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Our holdings include hundreds of glass and film negatives/transparencies that we've scanned ourselves; in addition, many other photos on this site were extracted from reference images (high-resolution tiffs) in the Library of Congress research archive. (To query the database click here.) They are adjusted, restored and reworked by your webmaster in accordance with his aesthetic sensibilities before being downsized and turned into the jpegs you see here. All of these images (including "derivative works") are protected by copyright laws of the United States and other jurisdictions and may not be sold, reproduced or otherwise used for commercial purposes without permission.

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[REV 25-NOV-2014]

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Grief: 1915

Grief: 1915

Washington, D.C., circa 1915. "Grief monument, Rock Creek cemetery." Augustus Saint-Gaudens's ambiguously enigmatic bronze memorializing Clover Adams, the society hostess whose suicide led to its commission by her husband, the writer Henry Adams. National Photo Co. Collection glass negative. View full size.

On Shorpy:
Today's Top 5

Wow, I absolutely love this.

And thanks to JennyPennifer for "taphophile." I always knew I was one, just didn't know the name for it.


Being a taphophile, I of course love this and want to photograph it myownself. Maybe someday.

We've met.

This statue gave me the heeby jeebies when I first saw it. I just happened to be riding through the cemetary. But I knew some great artist created it.

Give Me Good Directions

While in Washington for the Inauguration, I drove all over the cemetery looking for this monument, which I first learned of in reading Gore Vidal's Empire. I became a fan of John Hay, which led me to the other eponymous half of the Hay-Adams House, Henry Adams and his dynamos.

I would very much appreciate specific directions once inside the cemetery. Thank you. Jeff Noble

[Click here. - Dave]

Twelfth Night Shakespeare

"A blank, my lord. She never told her love,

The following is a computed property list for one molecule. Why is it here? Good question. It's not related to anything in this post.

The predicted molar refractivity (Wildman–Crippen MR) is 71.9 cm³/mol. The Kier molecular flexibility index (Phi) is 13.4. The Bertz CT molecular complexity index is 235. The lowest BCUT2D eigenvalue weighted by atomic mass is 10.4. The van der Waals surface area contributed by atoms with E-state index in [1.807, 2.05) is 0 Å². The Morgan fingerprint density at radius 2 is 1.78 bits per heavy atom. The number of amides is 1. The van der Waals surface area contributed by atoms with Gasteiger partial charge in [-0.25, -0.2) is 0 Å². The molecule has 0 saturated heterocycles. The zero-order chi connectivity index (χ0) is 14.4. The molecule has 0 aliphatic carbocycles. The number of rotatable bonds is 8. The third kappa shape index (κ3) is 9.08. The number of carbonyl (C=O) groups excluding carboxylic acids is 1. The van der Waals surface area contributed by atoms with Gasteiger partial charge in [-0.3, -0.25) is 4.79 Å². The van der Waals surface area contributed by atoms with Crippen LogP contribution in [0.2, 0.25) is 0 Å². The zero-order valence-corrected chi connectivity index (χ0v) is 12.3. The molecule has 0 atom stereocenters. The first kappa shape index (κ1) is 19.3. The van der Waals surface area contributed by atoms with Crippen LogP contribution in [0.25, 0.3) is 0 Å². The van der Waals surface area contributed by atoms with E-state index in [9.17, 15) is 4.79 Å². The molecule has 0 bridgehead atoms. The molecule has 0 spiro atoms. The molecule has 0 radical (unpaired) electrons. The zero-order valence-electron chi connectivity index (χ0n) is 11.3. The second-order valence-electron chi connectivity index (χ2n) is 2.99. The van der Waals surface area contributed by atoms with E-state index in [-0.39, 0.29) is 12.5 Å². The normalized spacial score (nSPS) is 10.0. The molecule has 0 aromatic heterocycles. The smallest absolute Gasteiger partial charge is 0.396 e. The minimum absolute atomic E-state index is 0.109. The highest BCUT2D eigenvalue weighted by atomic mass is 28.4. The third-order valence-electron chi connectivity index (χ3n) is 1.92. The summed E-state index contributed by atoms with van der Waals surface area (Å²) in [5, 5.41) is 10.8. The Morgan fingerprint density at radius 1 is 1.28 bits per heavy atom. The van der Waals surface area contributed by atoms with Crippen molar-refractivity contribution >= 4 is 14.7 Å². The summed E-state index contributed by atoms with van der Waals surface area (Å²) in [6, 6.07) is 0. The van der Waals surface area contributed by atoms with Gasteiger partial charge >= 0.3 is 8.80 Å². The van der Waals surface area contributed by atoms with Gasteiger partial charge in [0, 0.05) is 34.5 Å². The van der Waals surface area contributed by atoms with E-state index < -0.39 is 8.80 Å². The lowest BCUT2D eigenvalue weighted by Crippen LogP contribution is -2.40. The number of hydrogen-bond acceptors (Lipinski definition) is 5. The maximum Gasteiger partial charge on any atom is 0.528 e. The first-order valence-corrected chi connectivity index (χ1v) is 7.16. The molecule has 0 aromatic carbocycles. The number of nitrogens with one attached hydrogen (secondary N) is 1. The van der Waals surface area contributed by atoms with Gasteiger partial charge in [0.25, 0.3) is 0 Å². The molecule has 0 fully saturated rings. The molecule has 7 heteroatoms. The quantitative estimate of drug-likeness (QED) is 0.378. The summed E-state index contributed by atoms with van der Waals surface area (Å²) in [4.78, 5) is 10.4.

But let concealment, like a worm i' the bud,
Feed on her damask cheek: she pined in thought,
And with a green and yellow melancholy
She sat like patience on a monument,
Smiling at grief. Was not this love indeed?"

That's what comes to mind when I see this statue.

Lived with her (?) for 20 years.

My Father was Superintendent of Rock Creek Cemetery and my family lived in a house within the gates. I can't count the times I've looked at this statue and wondered about the meaning of it.


Good heavens what a stunning work and remarkable bit of photography! I've been gazing at her at every opportunity for a day now, and have more questions about what she says now than I did yesterday. Is she still there?

[Yes. - Dave]

A Baltimore Legend

A copy of this statue became the infamous "Black Aggie" here in Baltimore.


I have lurked in the background for many months, but must break my silence to comment that this is one of best from an incredible collection. It is haunting in many ways, but does speak volumes to the soul of this observer. Thank you Shorpy for all that you bring to the light of those who appreciate the world of photography and the representated life from the past.


Saint-Gaudens's name for the bronze figure is The Mystery of the Hereafter and The Peace of God that Passeth Understanding, but the public commonly called it Grief—an appellation that Henry Adams apparently disliked. In a letter addressed to Homer Saint-Gaudens, on January 24, 1908, Adams instructed him:

"Do not allow the world to tag my figure with a name! Every magazine writer wants to label it as some American patent medicine for popular consumption—Grief, Despair, Pear's Soap, or Macy's Men's Suits Made to Measure. Your father meant it to ask a question, not to give an answer; and the man who answers will be damned to eternity like the men who answered the Sphinx." -- Wikipedia

I remember studying this in college and the ambiguity of the figure sent critics of the time into a tizzy. The lesson ultimately learned was the critics filled in the blanks with their own personal baggage and interpreted the meaning incorrectly.

What's In Your Wallet?


The Education of Henry Adams

In his famous autobiography, Henry Adams doesn't mention his wife at all, but he does talk about this statue without identifying its purpose.

Roosevelt tie

In her first stay in Washington (when her husband was Assistant Secretary of the Navy), Eleanor Roosevelt would spend hours meditating on this spot. Joseph Lash wrote in "Eleanor and Franklin" that she envied the peace reflected in the tranquil face of the statue.


Oh, but this is beautiful -- and the ambiguity works, too -- don't know if it was Henry or Clover of the personification of grief itself.

I know this is sad but....

it kind of creeps me out!

Pop Quiz

This monument made it into the history books, I believe I had to memorize a slide with it!

SHORPY HISTORICAL PHOTO ARCHIVE | History in HD is a vintage photo archive featuring thousands of high-definition images from the 1850s to 1960s. (Available as fine-art prints from the Shorpy Archive.) The site is named after Shorpy Higginbotham, a teenage coal miner who lived 100 years ago.

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